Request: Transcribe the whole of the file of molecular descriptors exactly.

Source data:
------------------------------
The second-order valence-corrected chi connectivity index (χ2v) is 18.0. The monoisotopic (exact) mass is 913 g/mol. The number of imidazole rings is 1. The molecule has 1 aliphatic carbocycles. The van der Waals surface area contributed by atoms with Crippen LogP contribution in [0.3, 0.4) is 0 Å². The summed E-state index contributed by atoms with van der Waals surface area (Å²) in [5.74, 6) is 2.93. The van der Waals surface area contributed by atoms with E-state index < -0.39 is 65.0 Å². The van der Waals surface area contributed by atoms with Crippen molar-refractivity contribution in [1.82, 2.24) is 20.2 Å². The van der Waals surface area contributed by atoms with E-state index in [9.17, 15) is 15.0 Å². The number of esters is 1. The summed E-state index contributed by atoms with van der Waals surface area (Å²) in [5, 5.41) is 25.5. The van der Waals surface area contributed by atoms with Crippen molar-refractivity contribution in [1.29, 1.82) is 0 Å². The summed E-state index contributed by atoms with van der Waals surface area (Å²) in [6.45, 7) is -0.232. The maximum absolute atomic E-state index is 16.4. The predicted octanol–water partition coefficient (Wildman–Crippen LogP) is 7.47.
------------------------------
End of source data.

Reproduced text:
The second-order valence-corrected chi connectivity index (χ2v) is 18.0. The monoisotopic (exact) mass is 913 g/mol. The number of imidazole rings is 1. The molecule has 1 aliphatic carbocycles. The van der Waals surface area contributed by atoms with Crippen LogP contribution in [0.3, 0.4) is 0 Å². The summed E-state index contributed by atoms with van der Waals surface area (Å²) in [5.74, 6) is 2.93. The van der Waals surface area contributed by atoms with E-state index < -0.39 is 65.0 Å². The van der Waals surface area contributed by atoms with Crippen molar-refractivity contribution in [1.82, 2.24) is 20.2 Å². The van der Waals surface area contributed by atoms with E-state index in [9.17, 15) is 15.0 Å². The number of esters is 1. The summed E-state index contributed by atoms with van der Waals surface area (Å²) in [5, 5.41) is 25.5. The van der Waals surface area contributed by atoms with Crippen molar-refractivity contribution in [1.29, 1.82) is 0 Å². The summed E-state index contributed by atoms with van der Waals surface area (Å²) in [6.45, 7) is -0.232. The maximum absolute atomic E-state index is 16.4. The predicted octanol–water partition coefficient (Wildman–Crippen LogP) is 7.47.